In general, consuming 500 calories less a day leads to a pound-a-week loss in weight. That’s 3500 calories less per week.
What makes eating fewer calories so hard is that snacks, desserts, and pizza now make up about 30 per cent of an American’s caloric intake. Just as dire is the trend that spending for food at home has decreased by 42 per cent since 1970, while the number of meals and snacks in all types of restaurants increased 150 to 200 per cent (from 1975 to 1995).
So you’re up against it. BUT—in life you always have choices to make. You can turn off the TV and read when there is nothing on that you really want to watch. Or you can watch mindlessly, or flip mindlessly through the channels until you find something you really don’t want to watch but end up watching. You can choose wisely when it comes to what you say to your child, what career moves you make, who you marry, how you deal with difficult family and friend issues.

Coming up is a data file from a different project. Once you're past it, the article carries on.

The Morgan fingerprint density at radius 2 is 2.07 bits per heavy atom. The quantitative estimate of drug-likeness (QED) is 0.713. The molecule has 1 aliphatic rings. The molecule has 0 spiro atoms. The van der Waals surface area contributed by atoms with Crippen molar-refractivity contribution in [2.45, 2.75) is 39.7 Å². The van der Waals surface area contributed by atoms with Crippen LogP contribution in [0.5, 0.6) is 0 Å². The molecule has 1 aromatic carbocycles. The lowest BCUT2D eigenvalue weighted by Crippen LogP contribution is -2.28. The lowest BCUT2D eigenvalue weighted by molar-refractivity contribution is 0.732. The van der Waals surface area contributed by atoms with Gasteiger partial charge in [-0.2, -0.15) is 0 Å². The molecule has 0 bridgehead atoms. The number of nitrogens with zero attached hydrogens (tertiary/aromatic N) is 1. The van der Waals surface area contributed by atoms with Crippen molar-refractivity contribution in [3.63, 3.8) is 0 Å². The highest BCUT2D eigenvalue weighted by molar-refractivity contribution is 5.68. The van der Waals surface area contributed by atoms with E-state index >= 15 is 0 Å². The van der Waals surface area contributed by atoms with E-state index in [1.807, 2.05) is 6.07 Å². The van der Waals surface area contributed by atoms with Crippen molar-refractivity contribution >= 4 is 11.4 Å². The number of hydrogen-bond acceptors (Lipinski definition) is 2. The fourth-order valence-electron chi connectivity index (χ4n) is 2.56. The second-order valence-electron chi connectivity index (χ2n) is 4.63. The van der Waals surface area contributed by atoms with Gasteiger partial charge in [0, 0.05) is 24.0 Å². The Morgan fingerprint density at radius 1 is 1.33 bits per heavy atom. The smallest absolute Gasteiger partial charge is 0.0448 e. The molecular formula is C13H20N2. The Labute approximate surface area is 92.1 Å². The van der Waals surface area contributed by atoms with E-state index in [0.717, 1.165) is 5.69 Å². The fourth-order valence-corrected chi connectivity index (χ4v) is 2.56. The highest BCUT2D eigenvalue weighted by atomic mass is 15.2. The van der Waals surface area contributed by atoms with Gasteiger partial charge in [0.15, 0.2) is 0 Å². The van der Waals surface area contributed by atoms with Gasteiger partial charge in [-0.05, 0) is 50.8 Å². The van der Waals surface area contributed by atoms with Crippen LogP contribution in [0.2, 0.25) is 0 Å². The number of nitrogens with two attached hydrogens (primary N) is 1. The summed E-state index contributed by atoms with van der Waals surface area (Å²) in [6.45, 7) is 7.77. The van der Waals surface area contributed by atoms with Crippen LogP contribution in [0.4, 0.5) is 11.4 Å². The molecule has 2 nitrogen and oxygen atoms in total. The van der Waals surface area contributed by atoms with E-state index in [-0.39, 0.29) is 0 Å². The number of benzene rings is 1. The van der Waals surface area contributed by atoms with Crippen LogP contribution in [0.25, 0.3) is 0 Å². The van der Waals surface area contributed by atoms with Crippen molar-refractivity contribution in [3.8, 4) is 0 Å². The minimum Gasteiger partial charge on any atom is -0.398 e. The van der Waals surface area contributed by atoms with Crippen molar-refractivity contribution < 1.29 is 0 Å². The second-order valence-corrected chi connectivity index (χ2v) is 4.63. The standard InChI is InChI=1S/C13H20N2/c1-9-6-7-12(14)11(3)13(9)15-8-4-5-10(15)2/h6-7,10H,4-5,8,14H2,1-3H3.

The choices we make in life, just like food choices, are governed by who we are. When it comes to losing unwanted weight, it’s still calories that count, but it’s also a matter of your weight-loss psychology. Your own psychology for weight loss is what makes it possible for you to choose to eat fewer calories and stick to the regimen day after day until you’ve achieved your goal. Everyone knows this, but it’s much easier said than done.